Are you wasting time while writing?
Do you feel guilty while wasting time during your writing day?
I’ve just read the results of a survey where workers across many different occupations indicated that the average worker wasted 1.7 hours per day while they were at work. That’s 102 minutes every day. And for that to be an average, some were wasting far more – some as much as 3 or more hours per day. While employers might find these results staggering, many respondents indicated that boredom and not having enough to do were high on their lists of reasons. That must give employers some room for creative thinking, planning and changes to the work day and environment. You can read a report of the survey here.
Do you find yourself wasting time during your writing day?
I do. I check my email, Facebook, Twitter and favourite websites several times during the day. Generally this is a waste of precious writing time. I’ve learned to… let me correct that… I’m learning to limit how many times each day I access my email and social networking sites. I’ve streamlined my email in-box so emails now go into categorized folders. Some need to be dealt with quickly, others can wait and some newsletters may get read if I have time.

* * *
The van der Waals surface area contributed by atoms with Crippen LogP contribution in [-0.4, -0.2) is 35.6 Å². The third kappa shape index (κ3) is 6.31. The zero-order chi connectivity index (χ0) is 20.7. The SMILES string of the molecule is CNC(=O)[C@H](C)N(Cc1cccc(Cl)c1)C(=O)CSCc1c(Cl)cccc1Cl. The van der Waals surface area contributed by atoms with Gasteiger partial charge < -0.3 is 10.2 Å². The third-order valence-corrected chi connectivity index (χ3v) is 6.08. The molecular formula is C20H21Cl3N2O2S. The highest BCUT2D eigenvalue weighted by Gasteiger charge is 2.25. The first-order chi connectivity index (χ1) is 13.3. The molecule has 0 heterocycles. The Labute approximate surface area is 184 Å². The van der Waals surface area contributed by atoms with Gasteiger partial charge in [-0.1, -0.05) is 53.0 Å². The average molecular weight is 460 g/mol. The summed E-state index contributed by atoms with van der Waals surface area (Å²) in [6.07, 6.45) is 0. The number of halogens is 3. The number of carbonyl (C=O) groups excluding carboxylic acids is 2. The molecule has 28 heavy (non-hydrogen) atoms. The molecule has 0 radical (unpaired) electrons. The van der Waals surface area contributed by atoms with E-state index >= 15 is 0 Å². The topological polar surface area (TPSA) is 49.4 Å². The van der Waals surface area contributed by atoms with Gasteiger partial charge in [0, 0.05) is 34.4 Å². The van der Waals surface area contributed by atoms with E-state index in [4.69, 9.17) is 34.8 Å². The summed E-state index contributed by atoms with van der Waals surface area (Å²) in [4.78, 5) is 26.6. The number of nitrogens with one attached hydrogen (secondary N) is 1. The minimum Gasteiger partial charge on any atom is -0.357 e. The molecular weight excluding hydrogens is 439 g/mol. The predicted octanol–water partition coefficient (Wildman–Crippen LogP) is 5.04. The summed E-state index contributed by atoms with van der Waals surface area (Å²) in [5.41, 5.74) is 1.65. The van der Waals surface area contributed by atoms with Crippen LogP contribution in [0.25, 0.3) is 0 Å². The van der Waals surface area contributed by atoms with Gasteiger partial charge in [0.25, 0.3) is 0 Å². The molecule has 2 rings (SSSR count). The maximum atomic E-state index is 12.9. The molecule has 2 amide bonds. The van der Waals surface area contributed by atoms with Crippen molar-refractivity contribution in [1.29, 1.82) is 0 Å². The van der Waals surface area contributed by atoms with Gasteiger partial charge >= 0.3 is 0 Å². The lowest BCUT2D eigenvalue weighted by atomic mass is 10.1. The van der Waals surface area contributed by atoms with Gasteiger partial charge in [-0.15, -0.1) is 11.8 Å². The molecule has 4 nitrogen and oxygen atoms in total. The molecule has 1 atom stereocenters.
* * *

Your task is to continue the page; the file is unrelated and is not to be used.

Unless it is research, or the distraction moves your writing project along, it is wasted time. But when I do read my emails or check those social networking sites I am trying not to be too guilty about it. Writing is a lonely occupation and I need some contact with the outside world each day. I find some of my Facebook friends, for example, quite stimulating and they are also very encouraging. I need that. They cheer me on – and I cheer them on with their WIP.
It’s all about priorities I guess.
came across your website looking for willie wagtails. Have just returned to Perth after 3 years in a small paese in Italy and I have friends so interested in everything Australian, they love Australia!
I have started writing a book and cannot just sit and write. I get distracted quite easily but I find the interaction with friends and acquaintances on Facebook a company at times when I need a break. Their input is fuel for my day. Best writing runs are at night when the family is asleep and our hamster whirs in his wheel and I can run as much as I can.
I find that I need to balance writing time with thinking time. There are many hours I spend sitting at the keyboard. After many years I’ve learnt to know when this is productive or not. I have a range of other, non-verbal activities I can switch to. Mostly these are physical and involve making things. They may involve calculation, but no use of the imaginative facilities. That way I take my eye off my own imagination and let it get on with the job without interruption.
It’s also healthier to switch between sitting down and walking around, even for the eyes. There’s little wasted time if the result comes out right in the end.
Hi there Filomena,
Thank you for visiting my site about writing. All the best with your writing endeavours.
As usual, you make some very valid points. I am slowly learning the benefits of breaking up my writing day into smaller chucks, interspersed with alternative activities which refresh the mind.